It could also pass a separate law extending some form of financial assistance to those currently receiving subsidies, while extracting some further concessions from Democrats to craft Obamacare more to their liking. Most of the GOP plans that have been proposed do this: Sen. Ron Johnson's bill, for example, extends the subsidies while repealing the law's employer and individual mandates.
In theory, Congress could also pass a full "repeal and replace" law, gutting Obamacare and establishing an entirely new health care system in its place. But Obama's veto pen looms.
Why it will act: Because no one—Democrat or Republican—wants millions of people to lose their health coverage. Morality aside, the fallout could also have political consequences if the public blames the GOP for the lawsuit and/or Congress for failing to act. Neither party wants it held against them in the 2016 election.
Why it won't: Because the fierce partisanship that has always surrounded Obamacare will prevent any solution from being passed. Republicans will refuse to do a simple fix, because that would mean allowing Obamacare to continue as is, and Democrats won't concede central elements of the legislation.
What it could do: To be determined.
The question of how much freedom the administration has to act is already controversial. The White House has insisted from the beginning that there wouldn't be an easy administrative fix.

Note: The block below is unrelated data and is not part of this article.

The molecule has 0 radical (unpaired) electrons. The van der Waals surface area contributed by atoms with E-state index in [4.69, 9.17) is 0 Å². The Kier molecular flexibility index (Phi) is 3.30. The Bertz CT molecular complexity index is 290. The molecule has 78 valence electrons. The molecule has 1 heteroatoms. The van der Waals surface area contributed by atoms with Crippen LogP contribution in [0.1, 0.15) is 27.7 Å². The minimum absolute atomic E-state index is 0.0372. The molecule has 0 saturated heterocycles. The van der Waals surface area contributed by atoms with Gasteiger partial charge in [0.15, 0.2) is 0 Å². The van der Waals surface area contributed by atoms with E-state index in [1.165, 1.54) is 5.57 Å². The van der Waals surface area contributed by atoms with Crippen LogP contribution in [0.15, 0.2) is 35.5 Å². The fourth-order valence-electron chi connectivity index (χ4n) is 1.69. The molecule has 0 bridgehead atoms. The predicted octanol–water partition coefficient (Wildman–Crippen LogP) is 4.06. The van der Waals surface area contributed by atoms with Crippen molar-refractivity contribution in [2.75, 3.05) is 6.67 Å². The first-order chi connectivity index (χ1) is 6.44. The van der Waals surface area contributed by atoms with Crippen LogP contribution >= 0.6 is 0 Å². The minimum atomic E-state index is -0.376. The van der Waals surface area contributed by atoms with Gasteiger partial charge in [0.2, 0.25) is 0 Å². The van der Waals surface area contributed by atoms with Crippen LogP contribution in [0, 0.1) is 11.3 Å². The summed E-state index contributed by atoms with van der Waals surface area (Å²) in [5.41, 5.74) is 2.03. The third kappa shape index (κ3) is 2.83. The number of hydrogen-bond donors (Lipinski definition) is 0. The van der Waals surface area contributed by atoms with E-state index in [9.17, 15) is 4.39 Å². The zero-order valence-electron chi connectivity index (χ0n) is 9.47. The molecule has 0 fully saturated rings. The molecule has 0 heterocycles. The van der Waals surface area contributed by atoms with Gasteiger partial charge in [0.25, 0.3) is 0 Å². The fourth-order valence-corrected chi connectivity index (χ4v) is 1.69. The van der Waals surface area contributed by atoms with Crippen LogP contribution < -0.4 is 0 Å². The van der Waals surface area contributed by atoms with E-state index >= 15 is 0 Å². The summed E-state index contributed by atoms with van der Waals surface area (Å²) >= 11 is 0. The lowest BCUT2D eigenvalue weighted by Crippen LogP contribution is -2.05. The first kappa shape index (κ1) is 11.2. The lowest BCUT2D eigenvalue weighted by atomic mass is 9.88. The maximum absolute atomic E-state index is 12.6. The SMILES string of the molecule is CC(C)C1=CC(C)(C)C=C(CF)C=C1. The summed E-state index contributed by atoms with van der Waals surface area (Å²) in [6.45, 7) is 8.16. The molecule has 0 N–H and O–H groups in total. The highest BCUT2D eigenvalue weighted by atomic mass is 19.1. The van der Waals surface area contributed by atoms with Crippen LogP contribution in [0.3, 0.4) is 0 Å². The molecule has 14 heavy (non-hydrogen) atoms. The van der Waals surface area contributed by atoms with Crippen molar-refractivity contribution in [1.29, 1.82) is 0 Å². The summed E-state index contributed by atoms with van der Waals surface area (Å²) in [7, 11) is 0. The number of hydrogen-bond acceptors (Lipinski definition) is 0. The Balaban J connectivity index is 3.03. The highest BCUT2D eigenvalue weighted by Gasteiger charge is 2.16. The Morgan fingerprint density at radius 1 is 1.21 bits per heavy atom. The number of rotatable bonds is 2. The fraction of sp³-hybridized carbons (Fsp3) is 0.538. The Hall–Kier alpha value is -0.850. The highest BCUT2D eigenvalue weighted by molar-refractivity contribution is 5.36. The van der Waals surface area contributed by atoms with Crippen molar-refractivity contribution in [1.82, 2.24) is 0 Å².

"We can't undo the massive damage," Health and Human Services Secretary Sylvia Mathews Burwell said recently.
But some outside observers have theorized that the administration could actually do a lot to clean up the King mess on its own (and has been hiding its cards to pressure the Court).
The specifics vary, but the hypothetical plan looks something like this: HHS makes it as easy as possible for states to "establish" an exchange and restart the subsidies. Maybe the governor just signs a piece of paper; maybe the administration "rents" HealthCare.gov to them.
Nicholas Bagley, a law professor at the University of Michigan who supports the White House's view of the case, even theorized that the administration could interpret many states to have already "established" an exchange without doing anything additional.
Why it will act: Because it would allow the White House to avoid negotiating with Congress and giving up concessions, or risking that lawmakers fail to act.
Why it won't: Because it legally can't. The ACA details some very specific things that states need to do to establish an exchange, and HHS might not have the interpretive leeway. Plus, it would require buy-in from the affected states, the majority of which are controlled by Republicans.
What they could do: Set up an exchange.
The King case is a problem for the administration only because not every state established its own exchange, as many initially assumed they would. If states that don't already have exchanges decide to set one up, the subsidies start flowing again.